Thursday, March 10, 2011

Not At All Impressed: Blocky Animation And Lame Wisecracks Characterize Deadpool Classic - Volume 2

The Good: Moments of humor, Ends well with the Daredevil/Typhoid Mary plot
The Bad: Drawing style, Lack of genuine character development, Annoying repetitive feel.
The Basics: Deadpool Classic - Volume 2 is a series of misadventures wherein the mercenaric Deadpool attempts to reform, but ends up getting violent in several different locales.

For those unfamiliar with my reviews, every year, I pick a new-to-me graphic novel series to immerse myself in to better learn about the genre and the cultural mythos surrounding super heroes. This year, I have gotten off to an admittedly slow start with my Daredevil Year and I am only just now getting back on track with it. So far, I have only managed to get in and read Guardian Devil (reviewed here!) and The Essential Daredevil Volume 1 (reviewed here!). So, it might seem strange that my next exploration for my Daredevil Year is Deadpool Classic - Volume 2. And yet, when I tried to get in all my local library could of Daredevil, this is a volume that came up, arguably because of the final story in the anthology.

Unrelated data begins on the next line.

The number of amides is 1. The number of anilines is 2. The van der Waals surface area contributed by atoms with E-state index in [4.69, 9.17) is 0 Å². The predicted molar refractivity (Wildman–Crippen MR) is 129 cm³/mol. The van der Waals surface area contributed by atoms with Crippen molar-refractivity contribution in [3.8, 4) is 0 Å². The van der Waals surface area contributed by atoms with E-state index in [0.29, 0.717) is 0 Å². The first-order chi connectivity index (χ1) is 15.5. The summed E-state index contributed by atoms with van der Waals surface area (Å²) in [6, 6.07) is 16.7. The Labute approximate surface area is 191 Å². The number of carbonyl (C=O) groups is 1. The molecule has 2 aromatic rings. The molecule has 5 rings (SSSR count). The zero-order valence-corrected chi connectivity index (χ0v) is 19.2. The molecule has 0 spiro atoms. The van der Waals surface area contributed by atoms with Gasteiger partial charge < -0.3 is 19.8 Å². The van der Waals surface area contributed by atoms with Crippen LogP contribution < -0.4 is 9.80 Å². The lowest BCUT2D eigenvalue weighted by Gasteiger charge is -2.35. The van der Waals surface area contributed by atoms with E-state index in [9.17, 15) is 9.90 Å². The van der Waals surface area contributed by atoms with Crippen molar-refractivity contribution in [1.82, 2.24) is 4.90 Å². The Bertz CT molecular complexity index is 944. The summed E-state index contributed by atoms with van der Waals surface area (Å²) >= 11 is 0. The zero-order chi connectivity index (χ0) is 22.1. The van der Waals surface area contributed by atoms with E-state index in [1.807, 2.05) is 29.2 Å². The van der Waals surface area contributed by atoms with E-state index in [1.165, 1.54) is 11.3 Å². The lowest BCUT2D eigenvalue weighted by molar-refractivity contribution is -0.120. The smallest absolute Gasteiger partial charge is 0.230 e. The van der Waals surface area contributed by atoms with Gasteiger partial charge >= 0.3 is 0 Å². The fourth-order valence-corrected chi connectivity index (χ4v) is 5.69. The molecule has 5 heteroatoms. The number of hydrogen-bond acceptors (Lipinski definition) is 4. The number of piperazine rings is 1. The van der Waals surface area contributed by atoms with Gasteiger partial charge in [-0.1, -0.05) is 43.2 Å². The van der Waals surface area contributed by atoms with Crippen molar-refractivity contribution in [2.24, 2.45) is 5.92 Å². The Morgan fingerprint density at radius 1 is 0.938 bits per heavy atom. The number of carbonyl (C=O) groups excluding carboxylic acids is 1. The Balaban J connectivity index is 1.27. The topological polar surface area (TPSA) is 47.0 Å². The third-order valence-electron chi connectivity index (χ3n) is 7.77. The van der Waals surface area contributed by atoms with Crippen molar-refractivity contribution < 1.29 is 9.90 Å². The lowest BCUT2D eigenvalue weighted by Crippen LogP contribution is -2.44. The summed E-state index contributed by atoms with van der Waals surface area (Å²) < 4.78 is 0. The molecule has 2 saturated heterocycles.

Deadpool is not a character I had any particular interest in or any extensive knowledge of before I sat down to read Deadpool Classic - Volume 2. In fact, all of my information about him came from the film X-Men Origins: Wolverine where Deadpool and Wade Wilson had a supporting role. Had I known at the outset how little interest I would end up having in Deadpool, I probably would have let this volume slip past in my Daredevil Year.

More than most trade paperback anthologies that I have read of late, Deadpool Classic - Volume 2 feels like exactly what it is, an anthology of comic books. This book is a collection of Deadpool comics from 1997 - issues 2 through 8 with the special -1 issue and the Daredevil/Deadpool Annual from 1997 thrown in as well. The book is mildly serialized, but cuts in and out and there are portions missing from some of the more interesting stories, most notably the Typhoid Mary storyline.

My formal introduction to Deadpool came in the first story in the volume which has Deadpool stalking Siryn before being forced to rescue Weasel, his one friend in the world, from the Taskmaster. The Taskmaster proves to be a pretty witless adversary and soon Deadpool is whisking around the globe with Siryn and Doctor Killbrew to solve the mystery of why Deadpool's healing factor has not kicked in to regrow his amputated middle finger. Dr. Killbrew tells Deadpool a pretty convincing story; that he is losing his abilities and even if the degeneration of Deadpool's body can be stopped, it would not stop the cancer that had once been killing the mercenary from ravaging his body again.